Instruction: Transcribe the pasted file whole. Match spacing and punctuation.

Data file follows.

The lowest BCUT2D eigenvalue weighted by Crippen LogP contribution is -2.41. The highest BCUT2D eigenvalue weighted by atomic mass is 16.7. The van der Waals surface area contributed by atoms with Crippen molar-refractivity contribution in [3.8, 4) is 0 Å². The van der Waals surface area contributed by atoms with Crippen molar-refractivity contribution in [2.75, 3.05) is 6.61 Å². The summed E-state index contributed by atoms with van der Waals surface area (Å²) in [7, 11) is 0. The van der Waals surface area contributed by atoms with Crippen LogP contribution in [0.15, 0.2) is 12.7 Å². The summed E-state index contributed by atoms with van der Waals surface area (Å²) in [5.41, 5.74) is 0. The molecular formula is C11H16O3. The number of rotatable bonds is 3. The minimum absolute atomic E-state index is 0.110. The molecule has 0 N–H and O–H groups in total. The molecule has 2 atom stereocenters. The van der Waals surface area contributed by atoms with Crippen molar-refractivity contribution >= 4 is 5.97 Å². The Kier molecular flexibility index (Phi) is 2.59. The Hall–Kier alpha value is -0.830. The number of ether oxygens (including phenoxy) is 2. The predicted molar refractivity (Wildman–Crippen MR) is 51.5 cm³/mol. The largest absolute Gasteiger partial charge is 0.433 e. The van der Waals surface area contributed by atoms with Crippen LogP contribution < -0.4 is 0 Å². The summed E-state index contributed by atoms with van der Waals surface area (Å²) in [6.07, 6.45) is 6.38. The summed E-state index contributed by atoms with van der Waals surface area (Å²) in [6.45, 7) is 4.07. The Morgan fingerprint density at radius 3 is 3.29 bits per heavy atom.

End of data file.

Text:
The lowest BCUT2D eigenvalue weighted by Crippen LogP contribution is -2.41. The highest BCUT2D eigenvalue weighted by atomic mass is 16.7. The van der Waals surface area contributed by atoms with Crippen molar-refractivity contribution in [3.8, 4) is 0 Å². The van der Waals surface area contributed by atoms with Crippen molar-refractivity contribution in [2.75, 3.05) is 6.61 Å². The summed E-state index contributed by atoms with van der Waals surface area (Å²) in [7, 11) is 0. The van der Waals surface area contributed by atoms with Crippen LogP contribution in [0.15, 0.2) is 12.7 Å². The summed E-state index contributed by atoms with van der Waals surface area (Å²) in [5.41, 5.74) is 0. The molecular formula is C11H16O3. The number of rotatable bonds is 3. The minimum absolute atomic E-state index is 0.110. The molecule has 0 N–H and O–H groups in total. The molecule has 2 atom stereocenters. The van der Waals surface area contributed by atoms with Crippen molar-refractivity contribution >= 4 is 5.97 Å². The Kier molecular flexibility index (Phi) is 2.59. The Hall–Kier alpha value is -0.830. The number of ether oxygens (including phenoxy) is 2. The predicted molar refractivity (Wildman–Crippen MR) is 51.5 cm³/mol. The largest absolute Gasteiger partial charge is 0.433 e. The van der Waals surface area contributed by atoms with Crippen LogP contribution < -0.4 is 0 Å². The summed E-state index contributed by atoms with van der Waals surface area (Å²) in [6.07, 6.45) is 6.38. The summed E-state index contributed by atoms with van der Waals surface area (Å²) in [6.45, 7) is 4.07. The Morgan fingerprint density at radius 3 is 3.29 bits per heavy atom.